Sex on Wheels

1988 Honda Shadow. Not much else to say about this beauty. From Dime City Cycles. Drool.

1988 Honda Shadow

Meet The Author


Tanner is the founder and primary author of Masculine Style. He lives in Salt Lake City, Utah with his wife and two kids, and helps run Beckett & Robb - a men's clothing company built around custom suits and shirts.
  • I’ve gotta get me one of these. Of course, I’ve gotta learn how to ride one first.

    • They’re easier to ride than you think. Just a couple weeks and you’ll be solid. You still owe me some pictures by the way.

      • Did you want them? I didn’t see your response on that post. I’ll hopefully have them to you early next week (assuming I can get my photographer to free up her schedule).

        • Ya I still want them. Send them over when you can.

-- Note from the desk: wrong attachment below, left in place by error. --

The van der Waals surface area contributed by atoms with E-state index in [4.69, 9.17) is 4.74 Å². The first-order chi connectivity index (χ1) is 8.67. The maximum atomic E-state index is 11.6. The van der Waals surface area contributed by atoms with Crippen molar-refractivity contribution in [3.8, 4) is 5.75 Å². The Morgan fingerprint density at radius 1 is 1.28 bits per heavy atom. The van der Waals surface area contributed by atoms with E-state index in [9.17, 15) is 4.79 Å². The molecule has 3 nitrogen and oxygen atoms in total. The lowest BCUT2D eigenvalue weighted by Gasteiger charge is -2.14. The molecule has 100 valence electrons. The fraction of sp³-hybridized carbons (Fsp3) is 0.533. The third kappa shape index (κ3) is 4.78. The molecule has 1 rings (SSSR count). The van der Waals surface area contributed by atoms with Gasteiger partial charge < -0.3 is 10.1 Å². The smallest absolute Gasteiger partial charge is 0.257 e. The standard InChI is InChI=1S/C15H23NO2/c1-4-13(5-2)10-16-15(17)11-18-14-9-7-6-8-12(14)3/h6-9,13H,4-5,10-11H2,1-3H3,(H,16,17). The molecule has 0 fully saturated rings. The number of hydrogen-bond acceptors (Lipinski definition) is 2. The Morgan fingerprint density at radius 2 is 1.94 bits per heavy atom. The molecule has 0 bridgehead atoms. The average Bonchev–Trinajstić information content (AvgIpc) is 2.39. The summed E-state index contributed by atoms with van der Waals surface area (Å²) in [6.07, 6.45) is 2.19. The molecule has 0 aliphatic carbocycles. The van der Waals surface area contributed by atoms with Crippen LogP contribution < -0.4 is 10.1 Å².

• Peregrine John

    So how much does one of these lovelies run? I’ve been pondering more of a cruiser style, and the Yamaha VStar is oddly affordable for its good looks.

    • These cafe bikes are hard to pin down price-wise. Having someone like Dime City build one of these will run you upwards of ten grand. That being said, I have a ’73 Honda that I found in great shape for $800 and will probably have looking and running exactly how I want it at around three grand. Half the appeal of bikes like this is the customization that you put into it yourself.

      I have a buddy who has a VStar and loves it.

  • Michael

    I paid $500 for my Honda Dream 305, but that was back in ’81.

    http://www.classicmotorcycles.org.uk/bikemuseum/images/honda/honda_1965_cb77_superhawk_305cc.jpg

  • Travis

    I have a mid-80s Honda Shadow myself, and I can say a few things. Like: What did they do to the exhaust? Or the battery? Or the airbox?

    The bike looks great, make no mistake, but stuff like this makes me worry about the functionality.

    And with older, classic bikes – stuff from the mid-70s and earlier – I tend to prefer the ‘properly restored’ look to the mangled bobber and cafe racer style.

    • Usually these cafes have the battery moved underneath the new seat pan – they hide it in that rear bubble. They also will typically replace the airbox with cone or pod filters. Not ideal for the rain but still entirely functional.